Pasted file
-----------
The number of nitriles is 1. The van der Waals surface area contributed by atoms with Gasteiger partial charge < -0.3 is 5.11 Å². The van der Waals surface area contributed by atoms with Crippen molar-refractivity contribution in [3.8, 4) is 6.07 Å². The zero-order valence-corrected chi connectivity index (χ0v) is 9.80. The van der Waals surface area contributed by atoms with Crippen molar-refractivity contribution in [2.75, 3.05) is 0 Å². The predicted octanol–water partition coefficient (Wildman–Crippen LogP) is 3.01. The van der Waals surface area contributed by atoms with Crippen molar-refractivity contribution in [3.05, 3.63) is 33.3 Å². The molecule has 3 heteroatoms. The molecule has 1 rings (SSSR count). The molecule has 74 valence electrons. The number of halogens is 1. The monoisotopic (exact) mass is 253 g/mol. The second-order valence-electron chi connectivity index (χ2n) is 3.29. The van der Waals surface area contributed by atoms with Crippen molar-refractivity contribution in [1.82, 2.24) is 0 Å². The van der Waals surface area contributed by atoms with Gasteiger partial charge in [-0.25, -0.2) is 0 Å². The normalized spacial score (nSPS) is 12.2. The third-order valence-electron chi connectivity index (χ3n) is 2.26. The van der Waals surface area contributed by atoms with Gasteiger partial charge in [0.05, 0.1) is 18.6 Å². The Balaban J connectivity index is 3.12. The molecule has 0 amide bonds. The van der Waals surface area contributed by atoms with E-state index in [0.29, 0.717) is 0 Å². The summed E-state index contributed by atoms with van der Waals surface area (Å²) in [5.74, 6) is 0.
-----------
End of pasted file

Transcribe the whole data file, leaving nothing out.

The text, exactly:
The number of nitriles is 1. The van der Waals surface area contributed by atoms with Gasteiger partial charge < -0.3 is 5.11 Å². The van der Waals surface area contributed by atoms with Crippen molar-refractivity contribution in [3.8, 4) is 6.07 Å². The zero-order valence-corrected chi connectivity index (χ0v) is 9.80. The van der Waals surface area contributed by atoms with Crippen molar-refractivity contribution in [2.75, 3.05) is 0 Å². The predicted octanol–water partition coefficient (Wildman–Crippen LogP) is 3.01. The van der Waals surface area contributed by atoms with Crippen molar-refractivity contribution in [3.05, 3.63) is 33.3 Å². The molecule has 3 heteroatoms. The molecule has 1 rings (SSSR count). The molecule has 74 valence electrons. The number of halogens is 1. The monoisotopic (exact) mass is 253 g/mol. The second-order valence-electron chi connectivity index (χ2n) is 3.29. The van der Waals surface area contributed by atoms with Crippen molar-refractivity contribution in [1.82, 2.24) is 0 Å². The van der Waals surface area contributed by atoms with Gasteiger partial charge in [-0.25, -0.2) is 0 Å². The normalized spacial score (nSPS) is 12.2. The third-order valence-electron chi connectivity index (χ3n) is 2.26. The van der Waals surface area contributed by atoms with Gasteiger partial charge in [0.05, 0.1) is 18.6 Å². The Balaban J connectivity index is 3.12. The molecule has 0 amide bonds. The van der Waals surface area contributed by atoms with E-state index in [0.29, 0.717) is 0 Å². The summed E-state index contributed by atoms with van der Waals surface area (Å²) in [5.74, 6) is 0.